In addition, Brigid is highly venerated by many Eastern Orthodox Christians as one of the great Western saints before the schism between the Eastern and Western Churches. Her feast day, as in the West, is February 1, although churches following the Julian calendar (as in many Orthodox countries) celebrate her feast on February 14, the corresponding date on the Julian calendar. The troparion to her is in Tone 1: O holy Brigid, thou didst become sublime through thy humility, and didst fly on the wings of thy longing for God. When thou didst arrive in the Eternal City and appear before thy Divine Spouse, wearing the crown of virginity, thou didst keep thy promise to remember those who have recourse to thee. Thou dost shower grace upon the world, and dost multiply miracles. Intercede with Christ our God that He may save our souls. The corresponding kontakion is in Tone 4: The holy virgin Brigid full of divine wisdom, went with joy along the way of evangelical childhood, and with the grace of God attained in this way the summit of virtue. Wherefore she now bestows blessings upon those who come to her with faith. O holy Virgin, intercede with Christ our God that He may have mercy on our souls. According to the Tradition of the Orthodox church, Saint Brigid lost one of her eyes which saved her from being married against her will. The following are the first and second troparia of the fourth ode of the canon of the saint from the Orthodox Matins service: Considering the beauty of the body as of no account, when one of thine eyes was destroyed thou didst rejoice, O venerable one, for thou didst desire to behold the splendour of heaven and to glorify God with the choirs of the righteous. Spurning an earthly betrothed, and praying beyond hope that the refusal of thy parents be changed, thou didst find aid from on high, so that the beauty of thy body was ruined.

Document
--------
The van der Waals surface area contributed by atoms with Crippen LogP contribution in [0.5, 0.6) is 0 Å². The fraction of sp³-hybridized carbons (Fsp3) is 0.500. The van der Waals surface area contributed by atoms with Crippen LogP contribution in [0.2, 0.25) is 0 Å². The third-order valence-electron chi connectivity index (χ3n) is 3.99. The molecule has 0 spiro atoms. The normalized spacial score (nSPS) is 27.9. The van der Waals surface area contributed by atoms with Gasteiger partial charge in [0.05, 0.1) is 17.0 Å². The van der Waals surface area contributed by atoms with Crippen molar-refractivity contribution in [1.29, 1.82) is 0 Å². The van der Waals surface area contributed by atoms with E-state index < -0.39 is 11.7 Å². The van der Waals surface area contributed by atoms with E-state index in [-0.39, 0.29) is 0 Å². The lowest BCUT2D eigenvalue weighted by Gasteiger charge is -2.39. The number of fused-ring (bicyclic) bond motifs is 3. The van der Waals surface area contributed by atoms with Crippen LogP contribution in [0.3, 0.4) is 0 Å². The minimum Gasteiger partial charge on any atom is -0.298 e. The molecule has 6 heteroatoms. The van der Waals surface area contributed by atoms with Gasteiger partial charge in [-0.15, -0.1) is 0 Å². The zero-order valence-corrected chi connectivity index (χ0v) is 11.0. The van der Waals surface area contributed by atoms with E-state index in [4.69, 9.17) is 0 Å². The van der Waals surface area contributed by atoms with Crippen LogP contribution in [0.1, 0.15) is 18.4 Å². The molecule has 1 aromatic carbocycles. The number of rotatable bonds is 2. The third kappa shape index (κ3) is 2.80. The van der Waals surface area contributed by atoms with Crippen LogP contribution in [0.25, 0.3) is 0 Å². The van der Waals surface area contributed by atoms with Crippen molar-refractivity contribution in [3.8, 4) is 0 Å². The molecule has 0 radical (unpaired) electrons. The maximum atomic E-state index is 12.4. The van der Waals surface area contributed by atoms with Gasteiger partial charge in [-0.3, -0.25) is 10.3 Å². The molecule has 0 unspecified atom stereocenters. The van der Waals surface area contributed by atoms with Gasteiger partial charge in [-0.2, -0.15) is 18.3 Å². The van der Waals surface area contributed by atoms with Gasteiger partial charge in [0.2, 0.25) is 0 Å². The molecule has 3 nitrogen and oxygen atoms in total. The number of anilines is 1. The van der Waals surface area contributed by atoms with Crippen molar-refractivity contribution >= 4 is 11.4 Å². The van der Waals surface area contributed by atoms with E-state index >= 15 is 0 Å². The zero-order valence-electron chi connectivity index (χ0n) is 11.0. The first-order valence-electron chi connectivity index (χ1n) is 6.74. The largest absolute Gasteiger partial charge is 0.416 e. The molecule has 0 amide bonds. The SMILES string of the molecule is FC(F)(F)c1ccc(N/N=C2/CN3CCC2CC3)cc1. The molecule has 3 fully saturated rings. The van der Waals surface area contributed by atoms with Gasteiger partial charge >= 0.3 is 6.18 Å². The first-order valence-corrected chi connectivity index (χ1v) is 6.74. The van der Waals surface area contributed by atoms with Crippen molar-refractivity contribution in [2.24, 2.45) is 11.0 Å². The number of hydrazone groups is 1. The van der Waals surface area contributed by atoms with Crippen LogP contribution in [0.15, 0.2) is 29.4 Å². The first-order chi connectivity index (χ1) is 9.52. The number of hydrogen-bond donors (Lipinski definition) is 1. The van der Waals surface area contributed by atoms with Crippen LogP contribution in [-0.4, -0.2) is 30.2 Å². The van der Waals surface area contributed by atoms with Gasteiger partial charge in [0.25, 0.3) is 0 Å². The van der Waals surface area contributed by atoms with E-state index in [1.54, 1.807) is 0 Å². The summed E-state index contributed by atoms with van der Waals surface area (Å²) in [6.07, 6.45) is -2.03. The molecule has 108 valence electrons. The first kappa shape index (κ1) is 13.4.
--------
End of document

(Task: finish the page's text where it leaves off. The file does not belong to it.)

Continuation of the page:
Veneration and relics